The Rs39-trillion maturing domestic public debt is equal to 88% of the size of Pakistan’s economy. This will expose the government to exploitation by commercial banks, which have been dictating their terms due to the mounting financing needs.

The government has also placed another demand of Rs2.53 trillion for debt servicing, which is 80.7% or Rs1.13-trillion higher than the outgoing fiscal year. The debt servicing requirement may further increase due to the anticipated increase in interest rate by the State Bank of Pakistan (SBP) under the IMF deal.

For the next fiscal year, the federal government has projected its budget deficit at Rs3.5 trillion, which is equivalent to 8.1% of gross domestic product (GDP).

To repay foreign loans, the government has sought a whopping Rs1.1 trillion in the new fiscal year, which will be obtained from foreign lenders. The requirement for foreign loan repayment is up by 82% or Rs493.4 billion within a year.

The government has sought another Rs359.8 billion to pay interest on foreign loans, which is higher by Rs130.6 billion or 57% in a single year. Devaluation of the local currency contributed to the increase in cost of external public debt servicing.

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The government has placed Rs108.3-billion demand before the National Assembly to repay short-term foreign loans, which is down by 38% or Rs66 billion.

By the end of next fiscal year, the public debt-to-GDP ratio is estimated to jump to 77.6%. The government is legally bound to limit the debt to below 60% of GDP but every successive government has breached this statutory limit.

Other charged expenditures

For staff, household and allowances of the president, the government has placed Rs992-million demand before the National Assembly, which is down by Rs44 million or 4.2% over the outgoing fiscal year. But both the National Assembly and Senate will get an increase in their allocations.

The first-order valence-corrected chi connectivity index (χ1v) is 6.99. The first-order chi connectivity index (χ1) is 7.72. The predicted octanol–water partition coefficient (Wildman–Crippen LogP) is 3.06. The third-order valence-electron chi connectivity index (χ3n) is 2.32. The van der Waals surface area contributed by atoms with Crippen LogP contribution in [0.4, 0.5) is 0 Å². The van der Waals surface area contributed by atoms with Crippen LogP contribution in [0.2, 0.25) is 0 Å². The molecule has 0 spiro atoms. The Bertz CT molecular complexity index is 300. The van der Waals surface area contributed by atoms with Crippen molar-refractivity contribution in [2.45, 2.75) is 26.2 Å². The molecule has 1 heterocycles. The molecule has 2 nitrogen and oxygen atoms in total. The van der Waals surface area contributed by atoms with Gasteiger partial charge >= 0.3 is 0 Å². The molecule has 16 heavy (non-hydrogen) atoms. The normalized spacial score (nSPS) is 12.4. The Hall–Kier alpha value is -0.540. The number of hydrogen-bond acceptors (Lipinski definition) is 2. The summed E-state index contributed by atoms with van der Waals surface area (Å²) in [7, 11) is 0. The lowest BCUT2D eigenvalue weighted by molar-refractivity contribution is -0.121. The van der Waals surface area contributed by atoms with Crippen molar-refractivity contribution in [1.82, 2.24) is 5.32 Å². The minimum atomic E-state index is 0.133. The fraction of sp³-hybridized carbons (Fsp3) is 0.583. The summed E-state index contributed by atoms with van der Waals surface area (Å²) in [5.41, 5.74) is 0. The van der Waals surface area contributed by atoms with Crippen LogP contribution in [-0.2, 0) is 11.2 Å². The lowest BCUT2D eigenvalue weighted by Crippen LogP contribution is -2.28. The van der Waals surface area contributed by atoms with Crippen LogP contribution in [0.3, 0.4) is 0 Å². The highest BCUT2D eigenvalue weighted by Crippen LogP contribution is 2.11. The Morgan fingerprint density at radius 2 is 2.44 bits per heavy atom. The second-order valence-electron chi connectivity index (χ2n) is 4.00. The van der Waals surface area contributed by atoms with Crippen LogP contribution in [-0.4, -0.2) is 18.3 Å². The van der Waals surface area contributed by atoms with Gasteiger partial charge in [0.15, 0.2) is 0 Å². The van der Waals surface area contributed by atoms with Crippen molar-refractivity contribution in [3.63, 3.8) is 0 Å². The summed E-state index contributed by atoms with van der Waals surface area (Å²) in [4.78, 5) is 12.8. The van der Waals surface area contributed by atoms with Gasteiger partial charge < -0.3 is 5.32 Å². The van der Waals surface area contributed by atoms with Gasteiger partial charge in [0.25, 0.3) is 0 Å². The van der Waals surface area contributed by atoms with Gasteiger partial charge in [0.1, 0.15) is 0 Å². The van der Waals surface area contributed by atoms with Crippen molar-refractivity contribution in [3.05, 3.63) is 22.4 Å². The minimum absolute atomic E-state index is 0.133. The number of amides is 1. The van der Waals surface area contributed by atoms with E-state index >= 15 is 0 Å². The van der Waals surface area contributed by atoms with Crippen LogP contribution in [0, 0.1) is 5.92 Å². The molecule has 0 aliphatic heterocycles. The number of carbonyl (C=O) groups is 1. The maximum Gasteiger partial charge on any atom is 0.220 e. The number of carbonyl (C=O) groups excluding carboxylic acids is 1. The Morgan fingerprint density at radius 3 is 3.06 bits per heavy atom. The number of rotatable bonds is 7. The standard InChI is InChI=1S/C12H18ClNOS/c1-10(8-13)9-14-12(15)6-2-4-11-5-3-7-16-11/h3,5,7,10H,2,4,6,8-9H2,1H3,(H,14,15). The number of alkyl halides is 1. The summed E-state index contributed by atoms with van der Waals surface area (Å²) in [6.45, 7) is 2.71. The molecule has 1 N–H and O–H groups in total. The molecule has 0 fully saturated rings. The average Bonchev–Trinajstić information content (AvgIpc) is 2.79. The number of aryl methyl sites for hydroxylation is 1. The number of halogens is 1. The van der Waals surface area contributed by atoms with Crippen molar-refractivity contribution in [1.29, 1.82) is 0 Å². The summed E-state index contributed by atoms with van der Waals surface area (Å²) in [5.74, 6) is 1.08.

The government has placed a demand of Rs2 billion for the National Assembly, up by Rs208 million or 11.9%. The Senate will get Rs1.9 billion, also higher by Rs179 million or 10.5%.

The government has sought Rs2.1 billion for charged expenditures of the Supreme Court of Pakistan, which is higher by Rs131 million or 6.6%. For charged expenditures of the Islamabad High Court, a Rs579-million demand has been placed before the National Assembly, higher by Rs52 million or nearly 10%. The Election Commission of Pakistan will get Rs6.84 billion, an increase of Rs4.3 billion or 172% over last year.

The government has cut other expenditures of the Foreign Office by 50% to Rs75 million for the next fiscal year, but the Ministry of Law and Justice will get Rs255.3 million for charged expenditures, up by 8%.  For superannuation allowances and pensions, the government has placed Rs4.6 billion worth of demand, an increase of 18% or Rs700 million.

Published in The Express Tribune, June 26th, 2019.